I was called a renaissance woman recently, in relation to my eclectic range of interests, gifts, skills, with the poetry and performance, music, scholarship, and whatever else. One way I tried to learn to love my body in the past was to celebrate being like the renaissance women – painted as objects of beauty and desire in their curviness, a sign of wealth and health and happiness.

So, perhaps I'll claim that image again, for myself. I am Sarah, Renaissance woman of many gifts and interests, and healthy, beautiful curves.

Wednesday, 16 November 2016

Midweek Musing: help (un)solicited

I asked Facebook friends. I received helpful responses from their experience. I also received further information which, in the voice in my head, sounded condescending and conveying a subtext of you're a child who knows nothing. But I asked, so getting annoyed is more my own sensitivity to being thought of as stupid than anything else.

But when I tell Facebook friends what I am feeling – sad, ill, in pain, homesick – and then get advice about how to fix it, my getting annoyed might be more excusable. For that advice is unsolicited.

Years ago I completed the Myers-Briggs personality scale. Some people find that scale and/ or all personality scales pointless, inaccurate, inadequate. I have found it helpful as a point of reference for understanding how I engage with the world.

I scored strongly on the 'NFP' side, with a balance of E/I. Briefly, this would indicate that I am intuitive, rely on feelings and perceptions for engaging with the world. I have heard the E/I balance described as 'ambivert'; I understand my balance of extravert and introvert tendencies to explain the delicate balance of energy I need to aim for. Too much time with people, and I begin to shut down and crave with a physical intensity solitude; I also don't like crowded spaces very much. It takes longer for solitude to turn to a craving for company, but eventually, too much time without others around and I go a little crazy.

All that to set the context for the telling my Facebook friends what / how I am feeling. I rely on my feelings a lot. Expressing how I am feeling – emotionally, physically, mentally – is helpful to me for understanding myself, and for connecting with others.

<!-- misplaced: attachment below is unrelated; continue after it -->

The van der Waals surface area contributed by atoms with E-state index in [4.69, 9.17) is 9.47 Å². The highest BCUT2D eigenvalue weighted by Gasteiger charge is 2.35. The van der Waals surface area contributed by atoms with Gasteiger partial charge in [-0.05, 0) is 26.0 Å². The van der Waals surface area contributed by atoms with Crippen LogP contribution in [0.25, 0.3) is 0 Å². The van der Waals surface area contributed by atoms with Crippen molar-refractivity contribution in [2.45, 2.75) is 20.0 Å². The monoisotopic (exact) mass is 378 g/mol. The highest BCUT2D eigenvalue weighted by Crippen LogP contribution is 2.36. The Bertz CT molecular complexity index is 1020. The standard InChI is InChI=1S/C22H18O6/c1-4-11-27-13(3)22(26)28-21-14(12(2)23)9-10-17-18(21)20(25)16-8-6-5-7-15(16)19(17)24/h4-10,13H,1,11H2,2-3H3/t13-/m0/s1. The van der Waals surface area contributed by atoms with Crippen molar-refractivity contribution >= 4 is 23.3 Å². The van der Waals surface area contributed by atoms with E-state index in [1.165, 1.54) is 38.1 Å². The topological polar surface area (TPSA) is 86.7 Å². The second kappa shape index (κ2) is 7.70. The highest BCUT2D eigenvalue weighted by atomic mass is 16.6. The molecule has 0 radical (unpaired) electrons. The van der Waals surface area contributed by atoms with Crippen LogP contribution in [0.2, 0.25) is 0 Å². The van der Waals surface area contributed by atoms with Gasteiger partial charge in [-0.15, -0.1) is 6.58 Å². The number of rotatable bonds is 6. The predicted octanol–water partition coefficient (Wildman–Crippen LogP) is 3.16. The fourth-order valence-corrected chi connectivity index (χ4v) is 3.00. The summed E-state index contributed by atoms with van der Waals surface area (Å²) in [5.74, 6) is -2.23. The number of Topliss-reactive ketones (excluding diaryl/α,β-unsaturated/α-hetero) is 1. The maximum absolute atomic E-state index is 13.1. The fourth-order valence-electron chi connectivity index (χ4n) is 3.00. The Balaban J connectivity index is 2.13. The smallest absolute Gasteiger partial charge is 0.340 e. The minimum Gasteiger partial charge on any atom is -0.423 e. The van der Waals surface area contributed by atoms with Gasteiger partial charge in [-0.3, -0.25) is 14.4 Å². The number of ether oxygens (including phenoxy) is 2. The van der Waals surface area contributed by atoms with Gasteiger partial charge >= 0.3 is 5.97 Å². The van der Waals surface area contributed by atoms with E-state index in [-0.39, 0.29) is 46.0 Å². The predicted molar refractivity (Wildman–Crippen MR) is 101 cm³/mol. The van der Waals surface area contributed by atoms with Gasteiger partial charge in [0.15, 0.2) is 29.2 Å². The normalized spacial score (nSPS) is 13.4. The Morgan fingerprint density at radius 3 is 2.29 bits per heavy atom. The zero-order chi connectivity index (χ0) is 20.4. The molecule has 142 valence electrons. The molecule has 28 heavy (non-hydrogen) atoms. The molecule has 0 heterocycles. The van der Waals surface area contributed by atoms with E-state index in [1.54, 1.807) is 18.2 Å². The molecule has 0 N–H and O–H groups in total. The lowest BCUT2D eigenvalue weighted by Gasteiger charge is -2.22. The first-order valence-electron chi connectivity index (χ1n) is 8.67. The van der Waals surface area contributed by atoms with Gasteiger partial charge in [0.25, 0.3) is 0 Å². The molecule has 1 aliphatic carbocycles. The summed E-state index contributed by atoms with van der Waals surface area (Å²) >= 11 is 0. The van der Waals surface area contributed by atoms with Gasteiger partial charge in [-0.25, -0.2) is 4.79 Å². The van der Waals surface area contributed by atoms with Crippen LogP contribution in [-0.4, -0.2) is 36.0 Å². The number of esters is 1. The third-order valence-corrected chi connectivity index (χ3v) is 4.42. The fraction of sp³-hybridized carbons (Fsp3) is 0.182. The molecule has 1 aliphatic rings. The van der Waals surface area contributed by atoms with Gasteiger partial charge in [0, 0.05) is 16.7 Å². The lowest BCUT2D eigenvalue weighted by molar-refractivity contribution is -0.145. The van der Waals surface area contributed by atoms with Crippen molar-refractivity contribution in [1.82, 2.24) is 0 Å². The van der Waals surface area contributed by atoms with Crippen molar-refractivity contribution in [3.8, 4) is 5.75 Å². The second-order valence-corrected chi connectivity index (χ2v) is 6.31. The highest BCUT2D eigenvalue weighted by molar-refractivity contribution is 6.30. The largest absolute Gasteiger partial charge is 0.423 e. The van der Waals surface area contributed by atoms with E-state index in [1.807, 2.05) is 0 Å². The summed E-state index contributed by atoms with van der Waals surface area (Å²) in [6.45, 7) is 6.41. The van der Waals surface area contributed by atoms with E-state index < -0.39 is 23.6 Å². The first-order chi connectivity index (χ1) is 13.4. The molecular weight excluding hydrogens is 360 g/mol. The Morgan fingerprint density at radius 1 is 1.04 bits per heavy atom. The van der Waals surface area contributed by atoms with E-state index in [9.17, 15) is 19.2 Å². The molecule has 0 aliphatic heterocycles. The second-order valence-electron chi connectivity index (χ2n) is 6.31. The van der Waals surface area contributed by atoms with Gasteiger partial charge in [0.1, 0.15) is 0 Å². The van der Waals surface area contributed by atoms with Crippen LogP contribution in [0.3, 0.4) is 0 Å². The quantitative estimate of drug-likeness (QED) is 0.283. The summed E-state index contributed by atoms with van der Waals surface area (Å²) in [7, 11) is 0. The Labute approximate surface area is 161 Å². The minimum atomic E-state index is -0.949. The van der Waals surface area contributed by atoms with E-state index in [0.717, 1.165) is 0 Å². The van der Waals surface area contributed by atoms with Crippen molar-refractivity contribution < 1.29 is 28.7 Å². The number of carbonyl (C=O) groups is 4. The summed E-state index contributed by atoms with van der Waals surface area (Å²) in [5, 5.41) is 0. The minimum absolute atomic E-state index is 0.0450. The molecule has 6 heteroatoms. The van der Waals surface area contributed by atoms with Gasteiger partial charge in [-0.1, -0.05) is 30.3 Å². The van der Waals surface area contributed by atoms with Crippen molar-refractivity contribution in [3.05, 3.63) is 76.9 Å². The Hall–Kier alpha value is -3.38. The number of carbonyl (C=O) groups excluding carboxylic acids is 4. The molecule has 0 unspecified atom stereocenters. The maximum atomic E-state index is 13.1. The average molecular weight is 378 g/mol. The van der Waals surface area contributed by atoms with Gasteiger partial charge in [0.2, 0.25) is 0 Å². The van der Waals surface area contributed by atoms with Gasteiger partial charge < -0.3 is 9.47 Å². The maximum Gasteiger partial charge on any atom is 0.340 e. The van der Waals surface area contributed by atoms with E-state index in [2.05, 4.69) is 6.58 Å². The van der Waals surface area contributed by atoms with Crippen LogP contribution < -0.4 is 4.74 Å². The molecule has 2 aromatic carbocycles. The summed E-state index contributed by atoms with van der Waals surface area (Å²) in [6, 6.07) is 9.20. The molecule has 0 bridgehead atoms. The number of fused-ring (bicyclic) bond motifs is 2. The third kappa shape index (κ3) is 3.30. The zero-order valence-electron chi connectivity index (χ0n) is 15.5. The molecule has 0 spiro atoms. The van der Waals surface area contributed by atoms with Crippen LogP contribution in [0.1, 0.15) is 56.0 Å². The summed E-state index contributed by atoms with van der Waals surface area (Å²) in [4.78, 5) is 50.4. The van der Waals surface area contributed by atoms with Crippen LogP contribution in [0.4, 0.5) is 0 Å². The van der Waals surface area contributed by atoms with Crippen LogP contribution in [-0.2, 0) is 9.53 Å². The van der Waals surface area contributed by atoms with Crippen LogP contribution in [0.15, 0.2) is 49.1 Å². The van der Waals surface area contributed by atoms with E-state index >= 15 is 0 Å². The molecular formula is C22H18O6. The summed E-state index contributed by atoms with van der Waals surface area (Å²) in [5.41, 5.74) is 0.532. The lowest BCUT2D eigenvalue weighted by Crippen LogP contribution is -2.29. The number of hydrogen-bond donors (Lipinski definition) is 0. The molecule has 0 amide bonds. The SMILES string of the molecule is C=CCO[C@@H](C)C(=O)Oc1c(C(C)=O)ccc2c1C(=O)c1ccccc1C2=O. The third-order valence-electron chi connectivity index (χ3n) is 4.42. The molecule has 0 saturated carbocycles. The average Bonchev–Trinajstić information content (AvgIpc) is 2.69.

That introvert / extravert balance is vital in this vocation I am following. Solitary, but needing community, I gather that community from wherever I can, and have found live and local as well as virtual and scattered communities of support through congregations, family and friends, networks, scholarly institutions and more, in various places around the world. One way of connecting with people is for me to be honest and open about the way I am feeling – the 'good' and the 'bad'. It helps me, because perhaps you will understand and be able to support in one way or another, even simply knowing you know how I am helps me feel less alone. And I have found that it is one way I can help others, for in sharing honestly and openly I have shown people that I am a safe person to whom they can bring what they are feeling, and find welcome, affirmation and care.

So, when I tell my Facebook friends what I am feeling and get advice on how to fix it, that advice is unsolicited, and to be frank, unhelpful. Back or neck pain? No, thank you, I don't want your suggestions for how to fix it – I've lived with it for over 25 years, and I have methods that work. I simply need to give voice to the pain. Depressed? No, I do not want to be told to get out in the sunshine, go for a walk, or whatever seems helpful to you. I have lived with this one for more than 20 years, and I have methods that help me endure and move back towards thriving. I must speak out from the midst of it, for those of us with confidence will help our communities continue to improve our understanding and care for all who live with mood disorders.

When I tell you how or what I am feeling, reflect that back to me to tell me I have been heard. That is all that is needed, and is one of the most respectful and healing gifts we can give to another. To be heard.

And when I want your help, need your advice, seek to learn from the wisdom of your experience, I will ask. I've lived with those chronic conditions, remember, and if I have learnt anything from those experiences (and I needed to), it is how to ask for help.